An accurately resolved gene tree may not be congruent with the species tree because of lineage sorting of ancestral polymorphisms. DNA sequences from the mitochondrially encoded genes (mtDNA) are attractive sources of characters for estimating the phylogenies of recently evolved taxa because mtDNA evolves rapidly, but its utility is limited because the mitochondrial genes are inherited as a single linkage group (haplotype) and provide only one independent estimate of the species tree. In contrast, a set of nuclear genes can be selected from distinct chromosomes, such that each gene tree provides an independent estimate of the species tree. Another aspect of the gene-tree versus species-tree problem, however, favors the use of mtDNA for inferring species trees. For a three-species segment of a phylogeny, the branching order of a gene tree will correspond to that of the species tree if coalescence of the alleles or haplotypes occurred in the internode between the first and second bifurcation. From neutral theory, it is apparent that the probability of coalescence increases as effective population size decreases. Because the mitochondrial genome is maternally inherited and effectively haploid, its effective population size is one-fourth that of a nuclear-autosomal gene. Thus, the mitochondrial-haplotype tree has a substantially higher probability of accurately tracking a short internode than does a nuclear-autosomal-gene tree. When an internode is sufficiently long that the probability that the mitochondrial-haplotype tree will be congruent with the species tree is 0.95, the probability that a nuclear-autosomalgene tree will be congruent is only 0.62. If each of k independently sampled nuclear-gene trees has a probability of congruence with the species tree of 0.62, then a sample of 16 such trees would be required to be as confident of the inference based on the mitochondrial-haplotype tree. A survey of mtDNA-haplotype diversity in 34 species of birds indicates that coalescence is generally very recent, which suggests that coalescence times are typically much shorter than internodal branch lengths of the species tree, and that sorting of mtDNA lineages is not likely to confound the species tree. Hybridization resulting in transfer of mtDNA haplotypes among branches could also result in a haplotype tree that is incongruent with the species tree; if undetected, this could confound the species tree. However, hybridization is usually easy to detect and should be incorporated in the historical narrative of the group, because reticulation, as well as cladistic events, contributed to the evolution of the group.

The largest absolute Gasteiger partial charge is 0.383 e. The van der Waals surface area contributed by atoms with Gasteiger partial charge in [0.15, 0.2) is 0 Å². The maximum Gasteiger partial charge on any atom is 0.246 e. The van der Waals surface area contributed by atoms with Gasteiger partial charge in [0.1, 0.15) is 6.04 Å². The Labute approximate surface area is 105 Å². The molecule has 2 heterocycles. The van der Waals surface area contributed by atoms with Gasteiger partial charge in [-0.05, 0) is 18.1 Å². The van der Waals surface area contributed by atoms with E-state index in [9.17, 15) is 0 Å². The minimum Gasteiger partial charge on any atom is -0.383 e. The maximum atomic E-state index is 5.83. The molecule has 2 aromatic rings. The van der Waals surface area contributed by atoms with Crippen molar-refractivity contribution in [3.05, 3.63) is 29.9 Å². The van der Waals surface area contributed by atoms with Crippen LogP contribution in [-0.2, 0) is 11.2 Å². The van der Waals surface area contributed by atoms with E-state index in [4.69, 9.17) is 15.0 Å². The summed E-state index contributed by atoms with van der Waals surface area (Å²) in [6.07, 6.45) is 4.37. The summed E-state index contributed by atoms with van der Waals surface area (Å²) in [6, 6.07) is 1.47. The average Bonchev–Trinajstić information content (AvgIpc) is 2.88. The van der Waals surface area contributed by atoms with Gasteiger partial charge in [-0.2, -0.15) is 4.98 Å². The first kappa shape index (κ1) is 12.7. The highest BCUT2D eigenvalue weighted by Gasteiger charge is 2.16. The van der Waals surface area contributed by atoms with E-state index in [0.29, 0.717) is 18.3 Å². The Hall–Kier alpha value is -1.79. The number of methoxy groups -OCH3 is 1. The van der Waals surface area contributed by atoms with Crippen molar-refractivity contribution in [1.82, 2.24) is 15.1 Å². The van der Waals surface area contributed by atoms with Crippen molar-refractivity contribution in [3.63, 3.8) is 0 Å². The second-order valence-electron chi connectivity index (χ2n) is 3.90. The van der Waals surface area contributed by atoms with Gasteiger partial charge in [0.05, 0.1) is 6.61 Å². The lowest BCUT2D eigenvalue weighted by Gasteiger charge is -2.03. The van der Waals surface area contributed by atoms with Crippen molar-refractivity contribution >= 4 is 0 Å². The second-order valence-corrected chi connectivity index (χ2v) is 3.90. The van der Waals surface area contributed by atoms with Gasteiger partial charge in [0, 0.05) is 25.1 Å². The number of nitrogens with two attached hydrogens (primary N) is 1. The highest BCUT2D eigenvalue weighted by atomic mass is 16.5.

Specimens of Northern ("Baltimore" and "Bullock's") orioles collected at six sites in western Kansas in 1976 and 1978 are compared with specimens collected at the same sites in the mid-1960's. No changes in the location or size of the step-cline ("hybrid zone") between the two taxa are indicated by comparisons of the plumage features of the male specimens; the distribution of phenotypes of birds from sites where both Baltimore and Bullock's orioles occur is not bimodal, and, therefore, there is no indication of selection against intermediate birds. Female Bullock's-like orioles, however, are found farther east along the Cimarron River in southwestern Kansas than they were in the 1960's. The correlations between the amount of precipitation at a locality in western Kansas and the phenotype of oriole that occurs there are high (about 0.90). This suggests that precipitation per se is a factor that determines the distributional limits of these birds relative to each other. There are no recent changes, however, in the average climatic conditions in western Kansas. Perhaps the orioles present at a site in any given season are a reflection of the conditions there the previous season or two. The analyses of size variation among samples collected in the 1970's show an east-west cline that is more-or-less congruent with that found for plumage features; at any given site, the variability in size is positively correlated with the variability in plumage. Where a diversity of oriole phenotypes occurs, there is no tendency for females to associate with males of the "same type" (i.e. Bullock's with Bullock's or vice versa); this suggests that assortative mating does not occur.